P1. But if it does. What does it matter? What does it matter if it’s not played out in any way in the way people live their lives? If they, I mean if... I don’t understand why we continually have to ask ourselves whether we all get along.
P2 Well there are times when we don’t. I mean I think the Cronulla Riots were an example of that.
P1. Oh Yeah of course
Why can't we all just get along? Oh dear. Yes. Well if we all just got along we wouldn't need rules, and police and a justice system. But the fact is, people don't always get along, they don't always play nice with each other. And yes, it is played out in our lives. Maybe not your life, but defnitely in the lives of other Australians.
There are many types of racism. The most visible type of racism is that type played out in Cronulla Riot style - ugly, violent, alcohol-fuelled, and physical. But there are other types of racism that reflect different world views and is hidden, covert, and polite. Polite racism like,'I'm not racist but I don't understand why the Aborigines don't just get jobs', is very real and just as damaging to people, communities and to our nation as a whole.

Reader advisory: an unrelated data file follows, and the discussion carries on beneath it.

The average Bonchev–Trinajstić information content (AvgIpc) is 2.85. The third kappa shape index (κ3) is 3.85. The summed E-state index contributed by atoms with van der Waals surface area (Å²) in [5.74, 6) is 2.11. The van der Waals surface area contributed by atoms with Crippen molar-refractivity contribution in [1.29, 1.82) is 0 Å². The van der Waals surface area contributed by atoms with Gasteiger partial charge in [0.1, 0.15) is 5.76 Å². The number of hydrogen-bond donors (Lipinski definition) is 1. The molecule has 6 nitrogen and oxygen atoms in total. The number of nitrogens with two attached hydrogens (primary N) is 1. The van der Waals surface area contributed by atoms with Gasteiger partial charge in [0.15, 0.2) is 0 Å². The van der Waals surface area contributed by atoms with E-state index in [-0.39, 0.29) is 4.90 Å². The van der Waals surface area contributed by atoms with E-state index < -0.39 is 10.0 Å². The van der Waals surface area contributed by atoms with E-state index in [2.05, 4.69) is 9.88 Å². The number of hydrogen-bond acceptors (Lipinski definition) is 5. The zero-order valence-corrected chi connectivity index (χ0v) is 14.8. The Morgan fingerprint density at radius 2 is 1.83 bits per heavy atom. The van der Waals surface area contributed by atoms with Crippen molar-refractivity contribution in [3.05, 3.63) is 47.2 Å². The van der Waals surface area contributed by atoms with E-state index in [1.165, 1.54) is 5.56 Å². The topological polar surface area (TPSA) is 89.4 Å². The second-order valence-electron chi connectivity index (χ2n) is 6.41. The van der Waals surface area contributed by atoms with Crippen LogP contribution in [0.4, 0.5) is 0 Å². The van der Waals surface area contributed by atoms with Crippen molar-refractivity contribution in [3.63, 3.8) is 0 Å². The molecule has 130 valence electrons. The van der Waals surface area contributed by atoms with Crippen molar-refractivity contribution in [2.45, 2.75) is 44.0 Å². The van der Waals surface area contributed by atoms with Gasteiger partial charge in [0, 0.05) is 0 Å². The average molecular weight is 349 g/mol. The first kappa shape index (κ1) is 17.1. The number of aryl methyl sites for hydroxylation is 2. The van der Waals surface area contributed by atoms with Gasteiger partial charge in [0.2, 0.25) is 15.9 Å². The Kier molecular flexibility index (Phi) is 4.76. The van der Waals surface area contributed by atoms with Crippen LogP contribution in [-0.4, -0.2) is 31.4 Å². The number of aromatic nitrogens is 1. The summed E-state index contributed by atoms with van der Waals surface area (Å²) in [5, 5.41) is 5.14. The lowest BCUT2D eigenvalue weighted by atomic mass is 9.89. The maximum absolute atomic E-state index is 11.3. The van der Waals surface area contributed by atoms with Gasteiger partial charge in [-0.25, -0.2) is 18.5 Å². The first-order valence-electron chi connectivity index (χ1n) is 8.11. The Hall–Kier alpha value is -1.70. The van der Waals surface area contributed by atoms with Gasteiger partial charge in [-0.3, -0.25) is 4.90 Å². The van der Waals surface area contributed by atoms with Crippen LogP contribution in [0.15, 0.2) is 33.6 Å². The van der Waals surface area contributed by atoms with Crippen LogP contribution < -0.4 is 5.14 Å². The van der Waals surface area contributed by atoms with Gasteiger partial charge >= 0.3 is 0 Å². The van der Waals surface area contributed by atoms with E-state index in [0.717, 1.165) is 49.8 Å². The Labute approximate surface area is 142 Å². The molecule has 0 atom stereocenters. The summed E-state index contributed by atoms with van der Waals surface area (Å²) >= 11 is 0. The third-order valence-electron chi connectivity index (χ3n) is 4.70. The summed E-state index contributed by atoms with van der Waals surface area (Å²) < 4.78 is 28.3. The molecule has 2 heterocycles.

P2. You do often get attacks on Muslims and the way Muslims are either integrating or not integrating into Australian society. So you know these things this kind of bubbles away and every now and then they surface and I don’t think you can pretend that they’re not real when they are real. And the thing is to work out ways of constructively engaging.
Barrie: And of course if you pick on Muslims you can described as a racist. Appreciate if you pick on the irish you are equally you’re a racist.
P1. Well that’s been happening for decades